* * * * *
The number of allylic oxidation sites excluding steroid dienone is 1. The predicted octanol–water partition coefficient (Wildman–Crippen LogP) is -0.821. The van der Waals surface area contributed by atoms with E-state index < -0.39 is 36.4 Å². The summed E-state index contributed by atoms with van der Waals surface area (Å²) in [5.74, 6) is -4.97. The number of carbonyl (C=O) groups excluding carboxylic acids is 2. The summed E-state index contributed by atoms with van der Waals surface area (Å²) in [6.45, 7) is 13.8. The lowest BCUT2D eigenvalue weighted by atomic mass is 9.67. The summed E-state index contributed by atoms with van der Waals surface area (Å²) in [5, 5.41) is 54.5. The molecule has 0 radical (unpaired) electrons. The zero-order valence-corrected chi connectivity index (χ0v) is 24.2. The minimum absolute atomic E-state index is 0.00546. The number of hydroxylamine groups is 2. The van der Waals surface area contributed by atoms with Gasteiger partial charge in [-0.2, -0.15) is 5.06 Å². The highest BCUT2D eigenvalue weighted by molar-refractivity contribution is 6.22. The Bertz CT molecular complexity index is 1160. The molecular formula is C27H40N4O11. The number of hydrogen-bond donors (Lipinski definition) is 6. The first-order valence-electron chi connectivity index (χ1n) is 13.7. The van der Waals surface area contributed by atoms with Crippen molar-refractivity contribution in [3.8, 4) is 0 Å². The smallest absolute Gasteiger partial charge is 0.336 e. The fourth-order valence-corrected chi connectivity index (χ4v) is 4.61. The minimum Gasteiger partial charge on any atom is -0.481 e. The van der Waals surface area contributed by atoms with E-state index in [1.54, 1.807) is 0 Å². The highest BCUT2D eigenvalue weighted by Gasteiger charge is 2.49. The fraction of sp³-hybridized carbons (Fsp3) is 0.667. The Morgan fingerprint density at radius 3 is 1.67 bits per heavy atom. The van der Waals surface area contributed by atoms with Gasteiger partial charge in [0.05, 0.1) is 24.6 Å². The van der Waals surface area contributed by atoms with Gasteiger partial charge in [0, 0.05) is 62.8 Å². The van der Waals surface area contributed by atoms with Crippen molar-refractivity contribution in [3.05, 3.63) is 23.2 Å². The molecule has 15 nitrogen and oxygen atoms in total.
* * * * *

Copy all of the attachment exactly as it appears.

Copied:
The number of allylic oxidation sites excluding steroid dienone is 1. The predicted octanol–water partition coefficient (Wildman–Crippen LogP) is -0.821. The van der Waals surface area contributed by atoms with E-state index < -0.39 is 36.4 Å². The summed E-state index contributed by atoms with van der Waals surface area (Å²) in [5.74, 6) is -4.97. The number of carbonyl (C=O) groups excluding carboxylic acids is 2. The summed E-state index contributed by atoms with van der Waals surface area (Å²) in [6.45, 7) is 13.8. The lowest BCUT2D eigenvalue weighted by atomic mass is 9.67. The summed E-state index contributed by atoms with van der Waals surface area (Å²) in [5, 5.41) is 54.5. The molecule has 0 radical (unpaired) electrons. The zero-order valence-corrected chi connectivity index (χ0v) is 24.2. The minimum absolute atomic E-state index is 0.00546. The number of hydroxylamine groups is 2. The van der Waals surface area contributed by atoms with Gasteiger partial charge in [-0.2, -0.15) is 5.06 Å². The highest BCUT2D eigenvalue weighted by molar-refractivity contribution is 6.22. The Bertz CT molecular complexity index is 1160. The molecular formula is C27H40N4O11. The number of hydrogen-bond donors (Lipinski definition) is 6. The first-order valence-electron chi connectivity index (χ1n) is 13.7. The van der Waals surface area contributed by atoms with Crippen molar-refractivity contribution in [3.8, 4) is 0 Å². The smallest absolute Gasteiger partial charge is 0.336 e. The fourth-order valence-corrected chi connectivity index (χ4v) is 4.61. The minimum Gasteiger partial charge on any atom is -0.481 e. The van der Waals surface area contributed by atoms with E-state index in [1.54, 1.807) is 0 Å². The highest BCUT2D eigenvalue weighted by Gasteiger charge is 2.49. The fraction of sp³-hybridized carbons (Fsp3) is 0.667. The Morgan fingerprint density at radius 3 is 1.67 bits per heavy atom. The van der Waals surface area contributed by atoms with Gasteiger partial charge in [0.05, 0.1) is 24.6 Å². The van der Waals surface area contributed by atoms with Gasteiger partial charge in [0, 0.05) is 62.8 Å². The van der Waals surface area contributed by atoms with Crippen molar-refractivity contribution in [3.05, 3.63) is 23.2 Å². The molecule has 15 nitrogen and oxygen atoms in total.